Columnists

5 ways to reclaim your rhythm during American Heart Month

Since the onset of the COVID-19 pandemic, deaths from heart disease and stroke have risen significantly and more people are reporting lower physical and emotional wellness. This February, the American Heart Association, the leading voluntary health organization devoted to a world of longer, healthier lives, is helping you reclaim your rhythm and take back control of your mental and physical well-being.

Over the past year, many people have adopted unhealthy behaviors like skipping exercise, eating unhealthy foods, drinking more alcohol and using tobacco, which can all increase the risk for heart disease and stroke. Additionally, people who had mild cases of COVID-19 may have changes to their heart and brain health due to their run-in with the virus. The American Heart Association is urging Hooisers to create habits that work best for their life, because losing even one mom, brother, friend, or neighbor to heart disease is one too many.

“Heart disease has long been the leading killer of women, but these past two years have been more challenging than ever,” said Jessica Nickloy, president of Etica Group and chair of the Go Red for Women movement in Indianapolis. “Women everywhere are having a tougher time with their physical and emotional health. It’s critical that we seize the opportunity to reclaim our rhythm and set ourselves up for better long-term health so we can enjoy the upcoming years with the ones we love.”

Incorporating music in your daily routine can help create healthy habits. The American Heart Association offers five ways to reclaim your rhythm:

  • Mellow out and reduce stress: Stress leads to unhealthy habits like overeating, physical inactivity, smoking and risk factors for heart disease and stroke like high blood pressure, and depression or anxiety. Managing stress means managing your health, so reclaim control of your schedule and build in time to invest in a healthier you.
  • Move to the music: Create a playlist that will get you moving and grooving. Staying active is one of the best ways to keep your body and mind healthy. Not only can it help you feel, think, sleep and live better, it also improves overall quality of life. Physical activity is linked to lower risk of diseases, stronger bones and muscles, improved mental health and cognitive function and lower risk of depression. Step away from distractions and to-do lists to go for a walk or meditate, – do what you need to re-charge. If you don’t take back your time, something else will.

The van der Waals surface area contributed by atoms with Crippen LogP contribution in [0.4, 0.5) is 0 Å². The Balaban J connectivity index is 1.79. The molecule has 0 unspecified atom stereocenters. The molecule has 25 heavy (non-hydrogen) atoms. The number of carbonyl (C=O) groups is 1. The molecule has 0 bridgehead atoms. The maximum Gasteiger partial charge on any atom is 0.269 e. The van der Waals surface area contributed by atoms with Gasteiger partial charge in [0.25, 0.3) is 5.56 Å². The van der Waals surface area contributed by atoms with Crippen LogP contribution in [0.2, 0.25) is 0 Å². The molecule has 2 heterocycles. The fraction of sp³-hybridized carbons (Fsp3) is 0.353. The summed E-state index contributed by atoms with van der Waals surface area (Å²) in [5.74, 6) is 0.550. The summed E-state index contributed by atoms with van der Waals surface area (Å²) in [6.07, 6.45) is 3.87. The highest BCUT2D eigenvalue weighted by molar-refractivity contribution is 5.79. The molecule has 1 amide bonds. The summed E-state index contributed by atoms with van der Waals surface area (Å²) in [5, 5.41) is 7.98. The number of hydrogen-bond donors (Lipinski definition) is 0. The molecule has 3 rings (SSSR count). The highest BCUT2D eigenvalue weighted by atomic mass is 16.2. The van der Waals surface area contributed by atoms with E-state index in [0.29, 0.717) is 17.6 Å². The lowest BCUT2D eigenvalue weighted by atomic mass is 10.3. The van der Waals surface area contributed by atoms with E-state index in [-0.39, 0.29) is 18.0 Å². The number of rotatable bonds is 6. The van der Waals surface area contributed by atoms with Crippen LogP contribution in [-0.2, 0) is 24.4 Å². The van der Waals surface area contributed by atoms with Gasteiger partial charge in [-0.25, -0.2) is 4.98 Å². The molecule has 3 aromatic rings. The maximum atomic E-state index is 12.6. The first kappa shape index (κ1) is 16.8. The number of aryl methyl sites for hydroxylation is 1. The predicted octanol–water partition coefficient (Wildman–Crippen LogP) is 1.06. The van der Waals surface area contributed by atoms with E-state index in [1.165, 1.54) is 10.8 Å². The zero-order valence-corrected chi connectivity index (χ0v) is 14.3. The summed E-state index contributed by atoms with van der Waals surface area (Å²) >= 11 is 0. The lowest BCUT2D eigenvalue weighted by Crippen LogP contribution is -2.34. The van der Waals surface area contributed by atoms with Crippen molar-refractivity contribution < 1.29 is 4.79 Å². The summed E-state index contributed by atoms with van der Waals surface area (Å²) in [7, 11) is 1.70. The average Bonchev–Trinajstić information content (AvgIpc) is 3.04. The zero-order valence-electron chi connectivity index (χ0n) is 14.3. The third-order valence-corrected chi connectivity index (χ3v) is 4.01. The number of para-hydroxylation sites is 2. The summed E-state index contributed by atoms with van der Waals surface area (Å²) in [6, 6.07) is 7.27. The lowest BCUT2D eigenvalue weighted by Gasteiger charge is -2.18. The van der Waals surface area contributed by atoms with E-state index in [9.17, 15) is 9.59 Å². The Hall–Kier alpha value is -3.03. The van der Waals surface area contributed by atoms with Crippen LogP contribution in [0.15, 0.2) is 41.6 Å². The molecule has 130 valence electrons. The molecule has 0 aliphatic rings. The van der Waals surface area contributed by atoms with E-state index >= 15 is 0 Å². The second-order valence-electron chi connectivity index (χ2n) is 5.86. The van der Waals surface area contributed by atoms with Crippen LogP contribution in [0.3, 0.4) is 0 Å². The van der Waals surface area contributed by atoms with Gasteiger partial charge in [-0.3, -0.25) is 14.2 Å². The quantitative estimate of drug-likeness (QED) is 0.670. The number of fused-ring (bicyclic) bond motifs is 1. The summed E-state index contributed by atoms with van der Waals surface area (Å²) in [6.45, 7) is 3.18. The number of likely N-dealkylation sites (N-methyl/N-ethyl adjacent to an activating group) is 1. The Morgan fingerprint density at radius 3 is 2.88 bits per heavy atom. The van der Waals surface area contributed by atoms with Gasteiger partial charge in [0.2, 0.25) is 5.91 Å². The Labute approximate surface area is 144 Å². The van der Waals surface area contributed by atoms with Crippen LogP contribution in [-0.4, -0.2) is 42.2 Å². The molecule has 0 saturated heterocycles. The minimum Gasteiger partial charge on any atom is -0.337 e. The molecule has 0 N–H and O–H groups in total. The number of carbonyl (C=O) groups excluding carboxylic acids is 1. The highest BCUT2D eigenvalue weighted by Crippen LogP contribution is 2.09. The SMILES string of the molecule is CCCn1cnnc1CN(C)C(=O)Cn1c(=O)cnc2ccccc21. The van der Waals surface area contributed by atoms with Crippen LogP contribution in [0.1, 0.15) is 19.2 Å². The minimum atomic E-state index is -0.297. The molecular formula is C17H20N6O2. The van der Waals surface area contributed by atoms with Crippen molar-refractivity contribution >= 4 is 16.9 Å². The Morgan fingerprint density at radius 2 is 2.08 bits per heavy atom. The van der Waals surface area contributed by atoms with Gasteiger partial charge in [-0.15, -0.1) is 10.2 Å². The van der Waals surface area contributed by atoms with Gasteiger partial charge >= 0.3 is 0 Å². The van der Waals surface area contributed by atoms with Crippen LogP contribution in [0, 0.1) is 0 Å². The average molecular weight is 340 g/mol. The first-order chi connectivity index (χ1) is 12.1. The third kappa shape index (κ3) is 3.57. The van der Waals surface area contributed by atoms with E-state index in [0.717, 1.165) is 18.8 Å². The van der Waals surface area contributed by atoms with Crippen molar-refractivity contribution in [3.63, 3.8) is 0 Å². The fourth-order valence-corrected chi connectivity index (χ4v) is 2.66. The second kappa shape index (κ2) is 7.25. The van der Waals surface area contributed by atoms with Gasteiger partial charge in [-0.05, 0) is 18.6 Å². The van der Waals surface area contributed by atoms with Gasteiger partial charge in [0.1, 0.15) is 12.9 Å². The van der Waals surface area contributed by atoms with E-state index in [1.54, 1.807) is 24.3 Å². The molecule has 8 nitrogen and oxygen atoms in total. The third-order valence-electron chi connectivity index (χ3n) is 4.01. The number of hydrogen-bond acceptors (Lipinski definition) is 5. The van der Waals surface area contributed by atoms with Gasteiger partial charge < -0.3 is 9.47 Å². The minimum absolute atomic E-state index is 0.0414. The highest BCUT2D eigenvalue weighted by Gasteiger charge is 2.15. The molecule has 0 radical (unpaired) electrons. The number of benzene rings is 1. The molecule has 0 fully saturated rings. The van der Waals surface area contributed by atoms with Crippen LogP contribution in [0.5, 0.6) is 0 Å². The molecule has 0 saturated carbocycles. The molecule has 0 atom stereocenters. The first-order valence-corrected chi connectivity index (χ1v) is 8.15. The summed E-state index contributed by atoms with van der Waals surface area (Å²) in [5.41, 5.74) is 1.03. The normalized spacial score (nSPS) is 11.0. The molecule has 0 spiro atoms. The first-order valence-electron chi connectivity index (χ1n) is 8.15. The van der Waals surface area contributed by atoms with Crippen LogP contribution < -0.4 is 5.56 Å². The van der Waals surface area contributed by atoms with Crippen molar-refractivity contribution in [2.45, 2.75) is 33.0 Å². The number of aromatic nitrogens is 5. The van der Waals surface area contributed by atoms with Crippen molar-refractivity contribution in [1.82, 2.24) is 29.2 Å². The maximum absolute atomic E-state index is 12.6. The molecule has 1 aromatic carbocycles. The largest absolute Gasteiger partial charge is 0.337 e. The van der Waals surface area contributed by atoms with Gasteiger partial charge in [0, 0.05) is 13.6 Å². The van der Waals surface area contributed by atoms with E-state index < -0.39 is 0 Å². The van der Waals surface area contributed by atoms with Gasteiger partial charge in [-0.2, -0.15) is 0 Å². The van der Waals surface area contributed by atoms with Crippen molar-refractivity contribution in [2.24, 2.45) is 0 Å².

• Feed your soul, rock your recipes: The meaning of “family” may have changed, but family meals still make an impact. Regular meals at home with family can help reduce stress, boost self-esteem and make the whole family feel connected. Try new heart-healthy recipes that can be made at home from the American Heart Association Heart-Check Recipe Certification Program.
  • Stay on beat with your blood pressure: High blood pressure is a leading cause and controllable risk factor for heart disease and stroke and can contribute to worse outcomes for people who contract COVID-19. Close to half of American adults have high blood pressure. Of those, about 75% don’t have it controlled and many don’t even know they have it. The best way to know your blood pressure numbers is to have it measured at least once per year by a healthcare professional if your blood pressure is normal and you are at least 20 years of age, regularly monitor it at home with a validated monitor and discuss the numbers with a doctor.

Keep the Beat! Learn Hands-Only CPR: Each year, more than 350,000 EMS-assessed out-of-hospital cardiac arrests occur in the United States and about 70% of out-of-hospital cardiac arrests happen in homes. When a person has a cardiac arrest, survival depends on immediately receiving CPR from someone nearby. CPR, especially if performed immediately, can double or triple a cardiac arrest victim’s chance of survival. Help your community reclaim their rhythm by learning the two simple steps of Hands-Only CPR: Call 911, then press hard and fast in the center of the chest. Visit heart.org/handsonlycpr to watch the Hands-Only CPR instructional video and share it with the important people in your life.

 About the American Heart Association The American Heart Association is a relentless force for a world of longer, healthier lives. We are dedicated to ensuring equitable health in all communities. Through collaboration with numerous organizations, and powered by millions of volunteers, we fund innovative research, advocate for the public’s health and share lifesaving resources. The Dallas-based organization has been a leading source of health information for nearly a century. Connect with us on heart.org, Facebook, Twitter or by calling 1-800- AHA-USA1.